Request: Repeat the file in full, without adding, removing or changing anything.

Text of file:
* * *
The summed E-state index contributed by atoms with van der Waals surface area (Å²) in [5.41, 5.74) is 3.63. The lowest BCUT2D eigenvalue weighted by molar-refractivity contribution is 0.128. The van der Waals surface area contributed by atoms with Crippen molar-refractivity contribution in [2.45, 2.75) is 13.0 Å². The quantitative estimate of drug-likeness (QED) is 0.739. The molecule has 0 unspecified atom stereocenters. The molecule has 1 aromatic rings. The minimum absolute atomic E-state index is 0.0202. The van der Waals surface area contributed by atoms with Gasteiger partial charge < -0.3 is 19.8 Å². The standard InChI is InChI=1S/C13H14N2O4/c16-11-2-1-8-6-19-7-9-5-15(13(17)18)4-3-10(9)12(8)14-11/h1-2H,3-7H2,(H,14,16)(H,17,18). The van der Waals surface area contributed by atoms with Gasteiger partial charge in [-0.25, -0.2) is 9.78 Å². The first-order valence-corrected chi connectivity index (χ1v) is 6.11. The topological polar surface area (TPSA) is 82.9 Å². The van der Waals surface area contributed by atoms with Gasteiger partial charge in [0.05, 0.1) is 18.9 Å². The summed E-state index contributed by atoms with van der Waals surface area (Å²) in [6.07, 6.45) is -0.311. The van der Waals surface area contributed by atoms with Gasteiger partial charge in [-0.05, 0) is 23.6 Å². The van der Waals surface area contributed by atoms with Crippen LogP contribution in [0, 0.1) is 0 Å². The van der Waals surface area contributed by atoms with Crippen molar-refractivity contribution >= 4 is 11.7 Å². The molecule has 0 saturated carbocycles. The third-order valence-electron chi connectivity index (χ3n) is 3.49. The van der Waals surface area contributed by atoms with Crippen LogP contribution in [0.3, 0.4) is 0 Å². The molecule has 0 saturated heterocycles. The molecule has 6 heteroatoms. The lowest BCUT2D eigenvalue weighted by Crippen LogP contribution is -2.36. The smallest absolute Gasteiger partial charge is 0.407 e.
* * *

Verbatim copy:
The summed E-state index contributed by atoms with van der Waals surface area (Å²) in [5.41, 5.74) is 3.63. The lowest BCUT2D eigenvalue weighted by molar-refractivity contribution is 0.128. The van der Waals surface area contributed by atoms with Crippen molar-refractivity contribution in [2.45, 2.75) is 13.0 Å². The quantitative estimate of drug-likeness (QED) is 0.739. The molecule has 0 unspecified atom stereocenters. The molecule has 1 aromatic rings. The minimum absolute atomic E-state index is 0.0202. The van der Waals surface area contributed by atoms with Gasteiger partial charge < -0.3 is 19.8 Å². The standard InChI is InChI=1S/C13H14N2O4/c16-11-2-1-8-6-19-7-9-5-15(13(17)18)4-3-10(9)12(8)14-11/h1-2H,3-7H2,(H,14,16)(H,17,18). The van der Waals surface area contributed by atoms with Gasteiger partial charge in [-0.25, -0.2) is 9.78 Å². The first-order valence-corrected chi connectivity index (χ1v) is 6.11. The topological polar surface area (TPSA) is 82.9 Å². The van der Waals surface area contributed by atoms with Gasteiger partial charge in [0.05, 0.1) is 18.9 Å². The summed E-state index contributed by atoms with van der Waals surface area (Å²) in [6.07, 6.45) is -0.311. The van der Waals surface area contributed by atoms with Gasteiger partial charge in [-0.05, 0) is 23.6 Å². The van der Waals surface area contributed by atoms with Crippen LogP contribution in [0, 0.1) is 0 Å². The van der Waals surface area contributed by atoms with Crippen molar-refractivity contribution >= 4 is 11.7 Å². The molecule has 0 saturated carbocycles. The third-order valence-electron chi connectivity index (χ3n) is 3.49. The van der Waals surface area contributed by atoms with Crippen LogP contribution in [0.3, 0.4) is 0 Å². The molecule has 0 saturated heterocycles. The molecule has 6 heteroatoms. The lowest BCUT2D eigenvalue weighted by Crippen LogP contribution is -2.36. The smallest absolute Gasteiger partial charge is 0.407 e.